I figured the helmet camera would break apart before it would break through the helmet let alone skull. Perhaps a solution is a breakaway mount for cameras? I doubt however that this is a major cause of death or injury among cyclists.
    I also doubt that it's a common source of injury, but don't count on a camera, or light or the bracket not to kill you on a radial impact. Obviously a radial impact that high is unlikely, but it happens. As I said earlier, despite the report blaming the camera, I suspect that it probably wasn't the major cause of the helmet's failure to protect it's wearer. There are real limitations, and nobody should expect more protection than practical limits allow.

    At most, helmets, reduce or ditigate head injuries, they don't offer absolute protection from them. (

    Helmet fans, shouldn't read this as anti helmet, as much as pro-realistic expectations.
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  10. #6935
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    Quote Originally Posted by I-Like-To-Bike View Post
    I suspect that any other attachment of a solid object to a bicycle helmet (to include various lighting devices) would also compromise whatever protection the helmet might provide.
    Good point. I have a red blinky attached to the rear of my helmet. I'm now thinking of removing it.

  11. #6936
    Senior Member CommuteCommando's Avatar
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    It all comes down to probabilities. In a crash, is it possible that a helmet mounted device will be driven through the helmet? Yes. Is it probable? I doubt it. Will seeing a helmet mounted camera temper the aggressive behavior to the cyclist of some motorists? Maybe. Will having a helmet mounted camera cause some cyclists to take greater risks in an attempt to entrap aggressive drivers, and get hits on YouTube? Probably. Does any of this paint a clear picture of the net worth of helmet mounted cameras as safety devices? Clear as mud.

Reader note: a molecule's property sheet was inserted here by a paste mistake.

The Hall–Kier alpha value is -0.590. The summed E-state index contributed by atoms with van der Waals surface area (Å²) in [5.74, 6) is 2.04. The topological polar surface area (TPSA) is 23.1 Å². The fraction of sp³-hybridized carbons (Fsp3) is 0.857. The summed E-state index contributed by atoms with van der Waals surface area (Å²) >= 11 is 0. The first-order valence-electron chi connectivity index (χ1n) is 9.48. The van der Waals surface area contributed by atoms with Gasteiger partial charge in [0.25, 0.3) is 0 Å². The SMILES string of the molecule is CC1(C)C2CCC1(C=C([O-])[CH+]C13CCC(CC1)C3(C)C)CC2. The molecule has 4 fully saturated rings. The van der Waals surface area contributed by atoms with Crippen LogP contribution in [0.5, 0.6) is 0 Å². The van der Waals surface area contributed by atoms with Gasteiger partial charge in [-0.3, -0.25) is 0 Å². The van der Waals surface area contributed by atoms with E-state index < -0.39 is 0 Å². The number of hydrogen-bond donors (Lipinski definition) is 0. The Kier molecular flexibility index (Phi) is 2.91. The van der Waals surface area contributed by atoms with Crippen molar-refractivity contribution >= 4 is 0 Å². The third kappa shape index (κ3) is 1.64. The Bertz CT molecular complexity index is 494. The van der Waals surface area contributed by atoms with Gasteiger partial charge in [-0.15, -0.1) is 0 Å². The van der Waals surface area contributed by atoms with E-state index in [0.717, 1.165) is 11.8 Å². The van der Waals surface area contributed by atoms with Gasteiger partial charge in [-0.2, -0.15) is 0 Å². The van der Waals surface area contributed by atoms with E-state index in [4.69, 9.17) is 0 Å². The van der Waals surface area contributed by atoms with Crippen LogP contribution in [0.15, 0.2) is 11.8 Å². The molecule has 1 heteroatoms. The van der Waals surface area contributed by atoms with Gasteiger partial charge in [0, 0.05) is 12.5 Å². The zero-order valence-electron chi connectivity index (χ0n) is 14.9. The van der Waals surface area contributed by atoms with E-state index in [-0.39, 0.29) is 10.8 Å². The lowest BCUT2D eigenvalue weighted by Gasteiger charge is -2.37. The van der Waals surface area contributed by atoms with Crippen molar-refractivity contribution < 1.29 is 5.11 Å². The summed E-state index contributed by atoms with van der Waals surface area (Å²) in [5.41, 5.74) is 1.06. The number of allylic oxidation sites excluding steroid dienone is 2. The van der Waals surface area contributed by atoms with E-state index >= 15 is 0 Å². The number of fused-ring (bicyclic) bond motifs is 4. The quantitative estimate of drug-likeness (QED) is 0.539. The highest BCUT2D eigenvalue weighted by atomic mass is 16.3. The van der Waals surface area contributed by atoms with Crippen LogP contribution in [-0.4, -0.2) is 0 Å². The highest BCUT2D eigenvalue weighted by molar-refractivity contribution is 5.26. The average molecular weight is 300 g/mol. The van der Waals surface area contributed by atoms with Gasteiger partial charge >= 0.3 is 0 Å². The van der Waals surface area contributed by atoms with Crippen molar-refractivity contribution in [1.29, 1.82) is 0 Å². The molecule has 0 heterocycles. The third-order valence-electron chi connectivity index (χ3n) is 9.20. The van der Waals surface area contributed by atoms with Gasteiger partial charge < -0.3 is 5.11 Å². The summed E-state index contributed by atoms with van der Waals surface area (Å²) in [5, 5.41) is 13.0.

EDIT. BTW, I occasionally ride with a Contour roam. I admit I have to resist the urge to go for that entrapment in cases where the fault of the motorist is kinda iffy. My main motive is to compile entertaining clips for family and friends of some of the interesting things that happen on my rides. I also like to make clips of certain road features to submit to local traffic engineers with suggestions of improvements.

    I have used handlebar mounts, and helmet mounts. Helmet mounts have the advantage of being less susceptible to jerkiness from road shocks, and being "aimable".
    Last edited by CommuteCommando; 02-17-14 at 01:25 PM.
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  12. #6937
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    Quote Originally Posted by FBinNY View Post
    I strongly suspect that the camera here is being blamed because folks don't like to discuss how ineffective sport (bike, ski, etc) helmets are against penetrating impacts, such as rocks, curbs etc.
    I suspect they are trying to deflect the blame on the camera because I've yet to read any news article placing it on Michael Schumacher who took a needless risk and putting himself in great danger going through the rocky section for the sake of recording a home video. I've seen a number of GoPro cyclist on the street racing through traffic at high speed in Manhattan so they can show their friends on how brave they were. It's like camera attached helmets make people take more risks, not less!

  13. #6938
    Seńior Member ItsJustMe's Avatar
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    One of the reasons I really disliked my GoPro is that it's a ridiculously clunky brick bolted to my helmet. I'm now using a much more low profile camera and I have it mounted with a 3D printed slide bracket that will break away under any significant impact.
    Work: the 8 hours that separates bike rides.

  14. #6939